John Hinkley, Jr. is back in the news again as his defense attorneys are going before the judge and asking that he be released from the mental hospital where he has resided for thirty years. I was, I believe, 7 years old when Mr. Hinkley shot President Ronald Reagan and his press secretary James Brady (after whom gun control measure known as the Brady Bill is named). NPR recent did a call in piece on Talk of the Nation about the insanity defense in general and specifically Mr. Hinkley and to a lesser extent Jared Lee Loughner, accused of shooting 13 people, including Congresswoman Gabby Giffords, and killing six, including Federal Judge John Roll and a nine-year old girl.
Before talking about the insanity defense, it is important to remember two of the major components of criminal liability in the Anglo-Saxon tradition of Justice. First you must have a prohibited ACT, generally called the Actus Reus, and then you must have a THOUGHT called the Mens rea. These two parts are of equal importance when determining the guilt of the accused. If you don’t have both, you have an accident or a tragedy but no crime. Mens Rea comes in many flavors depending on the crime, from Negligence (Everyone knows this is bad and so should the accused) to Intentional (the accused meant for this very thing to happen). The reason Mens Rea is so important is because as a society, we do not think people ought to be punished when they didn’t have the right thought in their head at the time. From this perspective, the criminally insane are more like a force of nature.
People are extremely anxious about insanity defenses, but the danger in them cuts both ways and the benefit to them cuts both ways too. Consider that, because you have to prove every element of a crime beyond a reasonable doubt, if a jury was only given two options, guilty or not guilty, and they are forced to commit to finding the mental state, when they found a defendant not guilty because he or she could not form the required mental state, the judge and state would have no choice but to release a potentially violent person. Hence, society as a whole is better protected from future violence by allowing a third option: not guilty by reason of insanity. Whereby a jury can say, “Sure, you couldn’t form the right thought to commit the crime here (whatever that standard is in a particular state), but you’re still dangerous and should be housed in a mental institution until you can prove to the satisfaction of a judge that you are not a danger.”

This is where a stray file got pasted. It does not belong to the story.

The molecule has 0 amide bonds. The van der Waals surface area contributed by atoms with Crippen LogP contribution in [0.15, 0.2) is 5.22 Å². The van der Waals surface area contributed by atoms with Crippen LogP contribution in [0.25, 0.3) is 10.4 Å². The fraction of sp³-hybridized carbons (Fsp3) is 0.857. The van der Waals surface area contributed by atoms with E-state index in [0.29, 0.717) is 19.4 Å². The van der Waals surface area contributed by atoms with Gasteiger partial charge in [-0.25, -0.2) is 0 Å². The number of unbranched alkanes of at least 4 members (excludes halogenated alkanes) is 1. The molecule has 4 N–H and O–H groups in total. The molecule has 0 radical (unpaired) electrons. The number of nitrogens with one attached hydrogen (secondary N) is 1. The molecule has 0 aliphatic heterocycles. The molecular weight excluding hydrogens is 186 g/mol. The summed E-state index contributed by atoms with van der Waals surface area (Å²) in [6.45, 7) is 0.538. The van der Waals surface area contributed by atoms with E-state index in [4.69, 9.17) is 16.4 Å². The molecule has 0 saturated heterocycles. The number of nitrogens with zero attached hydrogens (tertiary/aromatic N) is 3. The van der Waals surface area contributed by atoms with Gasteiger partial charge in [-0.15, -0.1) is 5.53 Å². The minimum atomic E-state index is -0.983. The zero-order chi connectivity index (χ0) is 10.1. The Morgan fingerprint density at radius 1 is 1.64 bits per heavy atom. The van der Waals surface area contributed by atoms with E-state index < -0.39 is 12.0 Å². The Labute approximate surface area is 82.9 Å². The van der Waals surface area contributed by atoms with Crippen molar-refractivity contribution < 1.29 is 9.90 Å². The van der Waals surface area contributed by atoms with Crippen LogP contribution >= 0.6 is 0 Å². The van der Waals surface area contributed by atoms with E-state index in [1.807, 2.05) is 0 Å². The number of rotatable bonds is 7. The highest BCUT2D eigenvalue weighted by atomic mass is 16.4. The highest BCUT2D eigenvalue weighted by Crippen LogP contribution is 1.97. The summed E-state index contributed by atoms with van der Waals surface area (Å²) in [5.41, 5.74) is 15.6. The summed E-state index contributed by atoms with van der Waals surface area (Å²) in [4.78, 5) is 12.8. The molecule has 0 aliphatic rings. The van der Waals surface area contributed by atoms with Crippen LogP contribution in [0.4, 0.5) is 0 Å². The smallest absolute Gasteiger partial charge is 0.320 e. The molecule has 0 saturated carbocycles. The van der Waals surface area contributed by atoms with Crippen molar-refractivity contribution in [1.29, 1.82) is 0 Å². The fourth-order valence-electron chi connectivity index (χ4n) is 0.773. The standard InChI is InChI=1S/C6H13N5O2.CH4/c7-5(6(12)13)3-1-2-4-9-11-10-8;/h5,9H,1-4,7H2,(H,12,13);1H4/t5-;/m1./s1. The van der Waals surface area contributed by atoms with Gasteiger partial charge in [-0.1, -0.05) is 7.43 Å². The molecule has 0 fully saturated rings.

Generally, someone accused of a crime will not attempt to raise the defense of insanity. The reason being that there is no certain end when a person is going to get out of the mental institution. As a result, the insanity defense for all practical purposes is only used when the accused is either facing life in prison or the death penalty. Think about McMurphy in Ken Kesey’s One Flew Over the Cuckoo’s Nest: he games the system into getting himself committed to a Mental Ward after serving some period of time on a Work Farm and then finds he won’t get out until he is “cured.” Generally, when a person is found not guilty by reason of insanity he or she ends up serving more time than they would have had he or she would have spent if they had been found guilty. Moreover, rarely if ever does the court completely relinquish supervision of the defendant.
Because of our system of justice, we will not hold people criminally liable for actions they took when they were not in their right mind, but for reasons of safety, we will not allow those who are not guilty of such a crime to walk away from confinement, treatment, and supervision until we are sure they are safe to live among us again. While the system is not perfect, it is certainly better than many alternatives which would sacrifice safety for justice or justice for safety.